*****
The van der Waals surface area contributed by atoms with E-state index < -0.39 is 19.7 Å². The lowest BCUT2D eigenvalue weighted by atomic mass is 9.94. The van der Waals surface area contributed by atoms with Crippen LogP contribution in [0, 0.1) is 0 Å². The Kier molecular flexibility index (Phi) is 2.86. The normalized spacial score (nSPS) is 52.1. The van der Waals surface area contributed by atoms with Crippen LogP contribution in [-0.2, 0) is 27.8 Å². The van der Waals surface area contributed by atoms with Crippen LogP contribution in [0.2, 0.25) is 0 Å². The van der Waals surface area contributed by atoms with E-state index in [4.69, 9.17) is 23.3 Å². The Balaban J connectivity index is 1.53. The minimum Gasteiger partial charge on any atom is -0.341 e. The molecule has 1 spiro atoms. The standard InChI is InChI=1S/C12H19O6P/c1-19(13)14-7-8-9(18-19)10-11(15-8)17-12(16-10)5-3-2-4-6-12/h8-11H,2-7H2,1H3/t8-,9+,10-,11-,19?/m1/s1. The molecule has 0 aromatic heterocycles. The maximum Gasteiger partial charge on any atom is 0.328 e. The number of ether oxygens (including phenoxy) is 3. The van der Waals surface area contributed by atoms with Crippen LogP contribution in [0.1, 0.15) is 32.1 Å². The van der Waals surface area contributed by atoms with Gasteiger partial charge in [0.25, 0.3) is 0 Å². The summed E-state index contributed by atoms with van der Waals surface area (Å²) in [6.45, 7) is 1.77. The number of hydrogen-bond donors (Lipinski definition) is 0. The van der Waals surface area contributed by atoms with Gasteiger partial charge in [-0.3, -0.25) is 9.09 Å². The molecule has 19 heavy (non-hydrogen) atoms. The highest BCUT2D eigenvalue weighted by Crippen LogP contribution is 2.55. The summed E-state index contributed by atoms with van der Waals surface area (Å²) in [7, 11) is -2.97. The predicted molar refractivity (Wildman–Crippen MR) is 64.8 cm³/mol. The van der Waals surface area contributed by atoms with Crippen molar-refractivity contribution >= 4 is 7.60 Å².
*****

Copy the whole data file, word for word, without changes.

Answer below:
The van der Waals surface area contributed by atoms with E-state index < -0.39 is 19.7 Å². The lowest BCUT2D eigenvalue weighted by atomic mass is 9.94. The van der Waals surface area contributed by atoms with Crippen LogP contribution in [0, 0.1) is 0 Å². The Kier molecular flexibility index (Phi) is 2.86. The normalized spacial score (nSPS) is 52.1. The van der Waals surface area contributed by atoms with Crippen LogP contribution in [-0.2, 0) is 27.8 Å². The van der Waals surface area contributed by atoms with Crippen LogP contribution in [0.2, 0.25) is 0 Å². The van der Waals surface area contributed by atoms with E-state index in [4.69, 9.17) is 23.3 Å². The Balaban J connectivity index is 1.53. The minimum Gasteiger partial charge on any atom is -0.341 e. The molecule has 1 spiro atoms. The standard InChI is InChI=1S/C12H19O6P/c1-19(13)14-7-8-9(18-19)10-11(15-8)17-12(16-10)5-3-2-4-6-12/h8-11H,2-7H2,1H3/t8-,9+,10-,11-,19?/m1/s1. The molecule has 0 aromatic heterocycles. The maximum Gasteiger partial charge on any atom is 0.328 e. The number of ether oxygens (including phenoxy) is 3. The van der Waals surface area contributed by atoms with Crippen LogP contribution in [0.1, 0.15) is 32.1 Å². The van der Waals surface area contributed by atoms with Gasteiger partial charge in [0.25, 0.3) is 0 Å². The summed E-state index contributed by atoms with van der Waals surface area (Å²) in [6.45, 7) is 1.77. The number of hydrogen-bond donors (Lipinski definition) is 0. The van der Waals surface area contributed by atoms with Gasteiger partial charge in [-0.3, -0.25) is 9.09 Å². The molecule has 19 heavy (non-hydrogen) atoms. The highest BCUT2D eigenvalue weighted by Crippen LogP contribution is 2.55. The summed E-state index contributed by atoms with van der Waals surface area (Å²) in [7, 11) is -2.97. The predicted molar refractivity (Wildman–Crippen MR) is 64.8 cm³/mol. The van der Waals surface area contributed by atoms with Crippen molar-refractivity contribution >= 4 is 7.60 Å².